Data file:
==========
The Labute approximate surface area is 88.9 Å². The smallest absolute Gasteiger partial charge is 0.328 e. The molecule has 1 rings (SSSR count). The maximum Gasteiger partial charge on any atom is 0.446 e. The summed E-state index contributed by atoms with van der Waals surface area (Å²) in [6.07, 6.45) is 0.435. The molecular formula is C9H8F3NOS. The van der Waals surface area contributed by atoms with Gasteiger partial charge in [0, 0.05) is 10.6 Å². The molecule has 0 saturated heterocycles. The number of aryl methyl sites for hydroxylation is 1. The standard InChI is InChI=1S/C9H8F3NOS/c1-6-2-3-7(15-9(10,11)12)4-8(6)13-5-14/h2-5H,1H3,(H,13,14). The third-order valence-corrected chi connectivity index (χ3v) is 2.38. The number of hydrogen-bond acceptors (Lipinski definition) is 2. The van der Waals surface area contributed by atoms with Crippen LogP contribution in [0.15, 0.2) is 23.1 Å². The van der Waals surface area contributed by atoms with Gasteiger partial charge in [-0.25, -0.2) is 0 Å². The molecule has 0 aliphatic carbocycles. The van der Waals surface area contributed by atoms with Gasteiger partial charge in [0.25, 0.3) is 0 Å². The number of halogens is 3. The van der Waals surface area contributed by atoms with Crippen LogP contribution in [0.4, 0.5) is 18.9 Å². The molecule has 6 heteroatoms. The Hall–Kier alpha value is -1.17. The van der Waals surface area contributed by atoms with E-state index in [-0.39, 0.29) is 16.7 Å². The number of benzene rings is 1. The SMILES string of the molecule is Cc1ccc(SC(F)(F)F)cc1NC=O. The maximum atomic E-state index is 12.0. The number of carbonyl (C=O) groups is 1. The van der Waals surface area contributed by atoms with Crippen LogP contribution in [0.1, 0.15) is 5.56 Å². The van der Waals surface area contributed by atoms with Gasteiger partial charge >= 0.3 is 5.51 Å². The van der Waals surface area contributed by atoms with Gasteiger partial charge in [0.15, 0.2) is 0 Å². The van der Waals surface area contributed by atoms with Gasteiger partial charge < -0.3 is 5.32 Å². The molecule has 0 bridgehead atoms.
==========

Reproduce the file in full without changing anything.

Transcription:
The Labute approximate surface area is 88.9 Å². The smallest absolute Gasteiger partial charge is 0.328 e. The molecule has 1 rings (SSSR count). The maximum Gasteiger partial charge on any atom is 0.446 e. The summed E-state index contributed by atoms with van der Waals surface area (Å²) in [6.07, 6.45) is 0.435. The molecular formula is C9H8F3NOS. The van der Waals surface area contributed by atoms with Gasteiger partial charge in [0, 0.05) is 10.6 Å². The molecule has 0 saturated heterocycles. The number of aryl methyl sites for hydroxylation is 1. The standard InChI is InChI=1S/C9H8F3NOS/c1-6-2-3-7(15-9(10,11)12)4-8(6)13-5-14/h2-5H,1H3,(H,13,14). The third-order valence-corrected chi connectivity index (χ3v) is 2.38. The number of hydrogen-bond acceptors (Lipinski definition) is 2. The van der Waals surface area contributed by atoms with Crippen LogP contribution in [0.15, 0.2) is 23.1 Å². The van der Waals surface area contributed by atoms with Gasteiger partial charge in [-0.25, -0.2) is 0 Å². The molecule has 0 aliphatic carbocycles. The van der Waals surface area contributed by atoms with Gasteiger partial charge in [0.25, 0.3) is 0 Å². The number of halogens is 3. The van der Waals surface area contributed by atoms with Crippen LogP contribution in [0.4, 0.5) is 18.9 Å². The molecule has 6 heteroatoms. The Hall–Kier alpha value is -1.17. The van der Waals surface area contributed by atoms with E-state index in [-0.39, 0.29) is 16.7 Å². The number of benzene rings is 1. The SMILES string of the molecule is Cc1ccc(SC(F)(F)F)cc1NC=O. The maximum atomic E-state index is 12.0. The number of carbonyl (C=O) groups is 1. The van der Waals surface area contributed by atoms with Crippen LogP contribution in [0.1, 0.15) is 5.56 Å². The van der Waals surface area contributed by atoms with Gasteiger partial charge >= 0.3 is 5.51 Å². The van der Waals surface area contributed by atoms with Gasteiger partial charge in [0.15, 0.2) is 0 Å². The van der Waals surface area contributed by atoms with Gasteiger partial charge < -0.3 is 5.32 Å². The molecule has 0 bridgehead atoms.